By Lorraine Huddle
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Ellen Gallagher’s art challenges racism with wit and pain at the Tate Modern

This article is over 9 years, 1 months old
Issue 2360
Bird in the Hand
Bird in the Hand (Pic: Ellen Gallagher 2006)

Ellen Gallagher’s art references African-American culture over the last hundred years, from minstrels to hip-hop. 

Bird in Hand is a good example of this, referring to the myth of a black Atlantis. It is populated by mutants descended from the unborn children of African women thrown overboard for insurrection in the slave trade. 

Her art also refers to many other disturbing instances in black American history. 

This includes the cruel study of the effects of syphilis on 400 black men in Alabama from 1932 to 1972, who were refused treatment.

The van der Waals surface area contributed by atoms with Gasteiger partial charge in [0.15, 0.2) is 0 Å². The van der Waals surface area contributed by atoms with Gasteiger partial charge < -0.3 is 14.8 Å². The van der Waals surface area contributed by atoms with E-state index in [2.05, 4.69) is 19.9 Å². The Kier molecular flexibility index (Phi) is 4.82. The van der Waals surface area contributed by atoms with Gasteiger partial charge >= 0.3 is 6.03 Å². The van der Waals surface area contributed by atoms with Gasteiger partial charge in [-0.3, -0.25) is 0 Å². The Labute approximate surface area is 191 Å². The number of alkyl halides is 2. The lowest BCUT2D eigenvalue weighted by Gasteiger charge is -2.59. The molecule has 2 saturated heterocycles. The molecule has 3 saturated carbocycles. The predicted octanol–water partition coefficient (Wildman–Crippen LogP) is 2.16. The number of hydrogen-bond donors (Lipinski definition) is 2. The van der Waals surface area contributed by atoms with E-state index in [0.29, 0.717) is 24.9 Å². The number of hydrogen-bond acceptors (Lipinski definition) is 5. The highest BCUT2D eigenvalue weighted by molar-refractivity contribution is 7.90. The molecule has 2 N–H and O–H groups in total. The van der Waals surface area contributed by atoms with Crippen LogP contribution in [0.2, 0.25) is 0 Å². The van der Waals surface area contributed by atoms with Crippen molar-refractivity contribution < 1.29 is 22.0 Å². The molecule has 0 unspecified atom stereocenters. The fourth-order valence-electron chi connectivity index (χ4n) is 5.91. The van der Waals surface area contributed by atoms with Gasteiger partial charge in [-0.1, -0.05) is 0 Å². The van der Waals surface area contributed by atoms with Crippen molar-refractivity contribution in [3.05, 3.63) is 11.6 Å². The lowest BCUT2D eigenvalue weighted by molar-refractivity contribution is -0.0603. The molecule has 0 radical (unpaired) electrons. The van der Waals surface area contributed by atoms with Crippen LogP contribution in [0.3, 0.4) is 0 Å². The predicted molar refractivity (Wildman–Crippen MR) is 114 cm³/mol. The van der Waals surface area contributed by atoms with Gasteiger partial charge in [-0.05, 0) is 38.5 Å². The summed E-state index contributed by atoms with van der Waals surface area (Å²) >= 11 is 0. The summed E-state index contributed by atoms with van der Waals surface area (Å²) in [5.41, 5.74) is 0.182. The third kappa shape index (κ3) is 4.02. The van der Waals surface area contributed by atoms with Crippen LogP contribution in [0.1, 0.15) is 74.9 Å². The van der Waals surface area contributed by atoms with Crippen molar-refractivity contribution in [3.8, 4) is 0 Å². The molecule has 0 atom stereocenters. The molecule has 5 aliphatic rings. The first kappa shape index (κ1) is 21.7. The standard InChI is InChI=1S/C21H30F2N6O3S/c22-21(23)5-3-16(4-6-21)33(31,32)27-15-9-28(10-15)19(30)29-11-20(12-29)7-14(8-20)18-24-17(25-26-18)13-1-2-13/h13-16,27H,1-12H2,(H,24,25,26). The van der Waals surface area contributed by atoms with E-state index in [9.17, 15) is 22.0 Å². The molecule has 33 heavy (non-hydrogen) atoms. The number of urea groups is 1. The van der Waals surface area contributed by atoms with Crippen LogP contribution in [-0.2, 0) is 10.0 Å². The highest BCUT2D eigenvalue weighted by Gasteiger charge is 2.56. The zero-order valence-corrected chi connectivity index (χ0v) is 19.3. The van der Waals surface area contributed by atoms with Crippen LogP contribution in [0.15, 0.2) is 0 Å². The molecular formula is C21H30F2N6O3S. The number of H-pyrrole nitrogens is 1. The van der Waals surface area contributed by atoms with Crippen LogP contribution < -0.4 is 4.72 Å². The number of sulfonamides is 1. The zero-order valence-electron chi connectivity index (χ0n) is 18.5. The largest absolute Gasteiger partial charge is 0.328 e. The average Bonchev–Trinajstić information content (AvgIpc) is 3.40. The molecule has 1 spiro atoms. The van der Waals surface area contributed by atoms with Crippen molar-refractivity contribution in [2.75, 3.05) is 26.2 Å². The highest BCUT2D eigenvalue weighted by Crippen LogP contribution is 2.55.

But her work is also funny.

Beauty magazines in the 1940s and 1950s encouraged black people to look more white to improve their social mobility. She has reworked these pages, adding wigs in bright yellow plasticine.

Her range is stunning. There are animations, collages, two-sided drawings and intricately crafted paintings. Her meanings are another, rich layer to delve into. 

Ellen Gallagher: AxME
Until 1 September, Tate Modern, Bankside, London SE1 9TG 
tate.org.uk

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